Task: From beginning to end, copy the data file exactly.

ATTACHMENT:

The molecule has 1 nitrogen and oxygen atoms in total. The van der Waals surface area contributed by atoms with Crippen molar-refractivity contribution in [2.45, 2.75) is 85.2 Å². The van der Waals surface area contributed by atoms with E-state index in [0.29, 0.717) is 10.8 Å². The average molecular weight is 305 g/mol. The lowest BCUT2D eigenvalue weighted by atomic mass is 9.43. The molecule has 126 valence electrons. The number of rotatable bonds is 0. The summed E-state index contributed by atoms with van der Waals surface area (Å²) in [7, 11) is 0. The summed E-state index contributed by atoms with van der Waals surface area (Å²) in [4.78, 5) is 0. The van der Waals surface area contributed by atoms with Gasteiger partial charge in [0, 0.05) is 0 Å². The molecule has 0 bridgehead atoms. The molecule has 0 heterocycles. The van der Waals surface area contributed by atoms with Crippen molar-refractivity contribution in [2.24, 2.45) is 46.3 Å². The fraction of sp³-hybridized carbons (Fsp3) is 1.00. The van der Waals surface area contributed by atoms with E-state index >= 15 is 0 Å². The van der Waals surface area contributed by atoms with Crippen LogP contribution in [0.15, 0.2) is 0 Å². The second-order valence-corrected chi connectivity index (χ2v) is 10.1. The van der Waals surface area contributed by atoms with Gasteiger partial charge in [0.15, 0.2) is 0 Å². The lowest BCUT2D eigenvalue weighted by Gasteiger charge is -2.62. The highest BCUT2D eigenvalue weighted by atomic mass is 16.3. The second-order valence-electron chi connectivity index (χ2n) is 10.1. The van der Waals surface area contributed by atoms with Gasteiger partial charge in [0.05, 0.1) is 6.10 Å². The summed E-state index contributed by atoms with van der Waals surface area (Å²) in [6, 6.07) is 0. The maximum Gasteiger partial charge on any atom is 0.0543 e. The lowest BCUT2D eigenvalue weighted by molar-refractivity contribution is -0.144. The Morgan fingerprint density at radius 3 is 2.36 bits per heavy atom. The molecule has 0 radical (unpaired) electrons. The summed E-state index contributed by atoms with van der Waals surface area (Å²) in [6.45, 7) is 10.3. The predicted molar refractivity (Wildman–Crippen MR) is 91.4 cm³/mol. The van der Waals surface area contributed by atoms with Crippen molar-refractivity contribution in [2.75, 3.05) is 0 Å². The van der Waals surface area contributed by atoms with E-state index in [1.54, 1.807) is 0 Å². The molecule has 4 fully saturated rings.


The molecule has 1 nitrogen and oxygen atoms in total. The van der Waals surface area contributed by atoms with Crippen molar-refractivity contribution in [2.45, 2.75) is 85.2 Å². The van der Waals surface area contributed by atoms with E-state index in [0.29, 0.717) is 10.8 Å². The average molecular weight is 305 g/mol. The lowest BCUT2D eigenvalue weighted by atomic mass is 9.43. The molecule has 126 valence electrons. The number of rotatable bonds is 0. The summed E-state index contributed by atoms with van der Waals surface area (Å²) in [7, 11) is 0. The summed E-state index contributed by atoms with van der Waals surface area (Å²) in [4.78, 5) is 0. The van der Waals surface area contributed by atoms with Gasteiger partial charge in [0, 0.05) is 0 Å². The molecule has 0 bridgehead atoms. The molecule has 0 heterocycles. The van der Waals surface area contributed by atoms with Crippen molar-refractivity contribution in [2.24, 2.45) is 46.3 Å². The fraction of sp³-hybridized carbons (Fsp3) is 1.00. The van der Waals surface area contributed by atoms with E-state index >= 15 is 0 Å². The van der Waals surface area contributed by atoms with Crippen LogP contribution in [0.15, 0.2) is 0 Å². The second-order valence-corrected chi connectivity index (χ2v) is 10.1. The van der Waals surface area contributed by atoms with Gasteiger partial charge in [0.15, 0.2) is 0 Å². The lowest BCUT2D eigenvalue weighted by Gasteiger charge is -2.62. The highest BCUT2D eigenvalue weighted by atomic mass is 16.3. The second-order valence-electron chi connectivity index (χ2n) is 10.1. The van der Waals surface area contributed by atoms with Gasteiger partial charge in [0.05, 0.1) is 6.10 Å². The summed E-state index contributed by atoms with van der Waals surface area (Å²) in [6, 6.07) is 0. The maximum Gasteiger partial charge on any atom is 0.0543 e. The lowest BCUT2D eigenvalue weighted by molar-refractivity contribution is -0.144. The Morgan fingerprint density at radius 3 is 2.36 bits per heavy atom. The molecule has 0 radical (unpaired) electrons. The summed E-state index contributed by atoms with van der Waals surface area (Å²) in [6.45, 7) is 10.3. The predicted molar refractivity (Wildman–Crippen MR) is 91.4 cm³/mol. The van der Waals surface area contributed by atoms with Crippen molar-refractivity contribution in [2.75, 3.05) is 0 Å². The van der Waals surface area contributed by atoms with E-state index in [1.54, 1.807) is 0 Å². The molecule has 4 fully saturated rings.